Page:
Coronavirus (COVID-19) Notice
Although most refuge lands and outdoor spaces have remained open for the public to enjoy, we encourage you to:

  • Check local conditions on this website and call ahead for current information
  • Follow current CDC safe practices by maintaining a safe distance between yourself and other groups
  • Wash your hands often with soap and water for at least 20 seconds
  • Avoid touching your eyes, nose and mouth
  • Cover your mouth and nose when you cough or sneeze
  • Most importantly, stay home if you feel sick


Check Out What's New!

Seeking Public Comment

The Service is seeking public comments on a proposed draft compatibility determination for Rose Atoll National Wildlife Refuge and Marine National Monument. The proposed use would allow amateur radio operations at Rose Atoll. Comments will be accepted from February 28 - March 28, 2020.

Draft Compatibility Determination for Rose Atoll

Okeanos 2017

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See highlight photos and videos from 2017 Okeanos expedition in American Samoa, courtesy of the NOAA Office of Ocean Exploration and Research.

2017 Okeanos Explorer Expedition

Hope Spots

“Health to the ocean means health for us,” oceanographer and explorer Sylvia Earle has said. The ocean covers almost three-quarters of Earth’s surface and contains about 97 percent of the planet’s water. The ocean is home to an almost otherworldly array of rainbow-colored fish, exotic plants, large-winged seabirds, powerful marine mammals, living corals and vital microorganisms. We are just beginning to understand how those ocean creatures are interconnected with one another and with us. The U.S. Fish and Wildlife Service is partnering with the National Oceanic and Atmospheric Administration, state and territorial governments and others to conserve the ocean and remote islands and atolls in it. The two federal agencies cooperatively manage four marine national monuments in the Pacific Ocean and one in the Atlantic. Earle has called the marine national monuments “hope spots” for ocean health.

Hope Spots

It's Just Water

Chaetodon Ornatissimus

Highlights of our amazing Pacific Marine National Monuments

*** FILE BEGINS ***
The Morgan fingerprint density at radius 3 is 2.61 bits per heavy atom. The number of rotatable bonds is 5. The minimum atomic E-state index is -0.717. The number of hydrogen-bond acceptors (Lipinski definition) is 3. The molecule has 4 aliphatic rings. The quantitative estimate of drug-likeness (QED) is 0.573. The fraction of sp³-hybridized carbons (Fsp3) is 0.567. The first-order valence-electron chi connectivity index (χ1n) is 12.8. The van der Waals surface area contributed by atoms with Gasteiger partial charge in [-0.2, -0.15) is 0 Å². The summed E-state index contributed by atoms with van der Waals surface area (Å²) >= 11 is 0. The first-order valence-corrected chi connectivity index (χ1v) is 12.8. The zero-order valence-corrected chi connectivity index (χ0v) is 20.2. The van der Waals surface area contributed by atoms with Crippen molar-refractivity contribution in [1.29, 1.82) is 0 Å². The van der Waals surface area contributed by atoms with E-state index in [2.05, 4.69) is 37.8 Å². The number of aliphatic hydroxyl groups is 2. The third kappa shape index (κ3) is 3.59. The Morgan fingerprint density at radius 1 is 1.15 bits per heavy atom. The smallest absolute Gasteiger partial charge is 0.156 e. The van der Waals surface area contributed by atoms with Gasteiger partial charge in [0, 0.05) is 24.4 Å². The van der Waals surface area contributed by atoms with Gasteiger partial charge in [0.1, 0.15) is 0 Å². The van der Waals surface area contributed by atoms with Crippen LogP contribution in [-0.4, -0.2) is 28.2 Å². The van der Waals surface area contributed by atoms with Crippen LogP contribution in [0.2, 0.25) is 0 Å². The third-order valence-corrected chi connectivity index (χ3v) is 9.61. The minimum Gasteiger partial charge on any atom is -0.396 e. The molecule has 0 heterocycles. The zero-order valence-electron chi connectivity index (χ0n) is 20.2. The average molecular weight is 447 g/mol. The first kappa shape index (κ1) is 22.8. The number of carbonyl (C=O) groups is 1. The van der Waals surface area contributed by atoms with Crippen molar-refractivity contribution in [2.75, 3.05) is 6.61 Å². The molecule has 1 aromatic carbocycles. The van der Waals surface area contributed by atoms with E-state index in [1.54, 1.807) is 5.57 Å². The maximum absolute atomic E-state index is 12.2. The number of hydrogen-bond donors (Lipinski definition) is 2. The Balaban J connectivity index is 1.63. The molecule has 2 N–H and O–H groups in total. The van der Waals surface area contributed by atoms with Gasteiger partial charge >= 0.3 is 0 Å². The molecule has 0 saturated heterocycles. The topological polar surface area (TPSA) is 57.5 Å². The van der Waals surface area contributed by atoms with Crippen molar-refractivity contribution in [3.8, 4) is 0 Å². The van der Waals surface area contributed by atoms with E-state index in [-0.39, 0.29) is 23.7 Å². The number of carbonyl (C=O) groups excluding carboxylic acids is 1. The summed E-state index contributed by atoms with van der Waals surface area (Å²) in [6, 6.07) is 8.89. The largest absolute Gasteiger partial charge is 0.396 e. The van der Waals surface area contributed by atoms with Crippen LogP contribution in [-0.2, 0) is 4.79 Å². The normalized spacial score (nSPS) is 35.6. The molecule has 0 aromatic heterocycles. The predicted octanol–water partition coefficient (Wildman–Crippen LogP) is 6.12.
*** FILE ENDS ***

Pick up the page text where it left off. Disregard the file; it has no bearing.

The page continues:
Pacific Marine National Monuments
Rose Atoll Marine National Monument

Rose Atoll MNM

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Approximately 10,156 square nautical miles of marine ecosystem at Rose Atoll were protected under the Antiquities Act of 1906 on January 6, 2009. Established as Rose Atoll Marine National Monument, it is one of four Marine National Monuments spanning across the Pacific that protects diverse marine ecosystems and the millions of wildlife dependent upon the Central Pacific. In coordination of management between the American Samoan Government, the National Oceanic and Atmospheric Administration, and the U.S. Fish and Wildlife Service; the Monument area also encompasses protections afforded by the Rose Atoll National Wildlife Refuge and the Muliava Unit of the National Marine Sanctuary of American Samoa.

Rose Atoll NWR Brief

Trip Reports

Rose Atoll Trip Reports

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See the latest reports from Rose Atoll National Wildlife Refuge through staff trip reports

Rose Atoll Trip Reports

Google Street View

Google Street View Goes Underwater!

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Catlin Seaview Survey crew used specialized equipment to capture thousands of panoramas of the coral reef that were stitched together using Google's famous Street View mapping technology. The results are three-dimensional slices of individual reefs, allowing one to virtually dive around at leisure. The virtual dive begins inside the protected lagoon of Rose Atoll National Wildlife Refuge and moves through the channel on the ocean side of the reef crest, part of the National Marine Sanctuary of American Samoa.

Interactive Virtual Dive

About the NWRS

National Wildlife Refuge System

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The National Wildlife Refuge System, within the U.S. Fish and Wildlife Service, manages a national network of lands and waters set aside to conserve America's fish, wildlife, and plants.

Learn more about the NWRS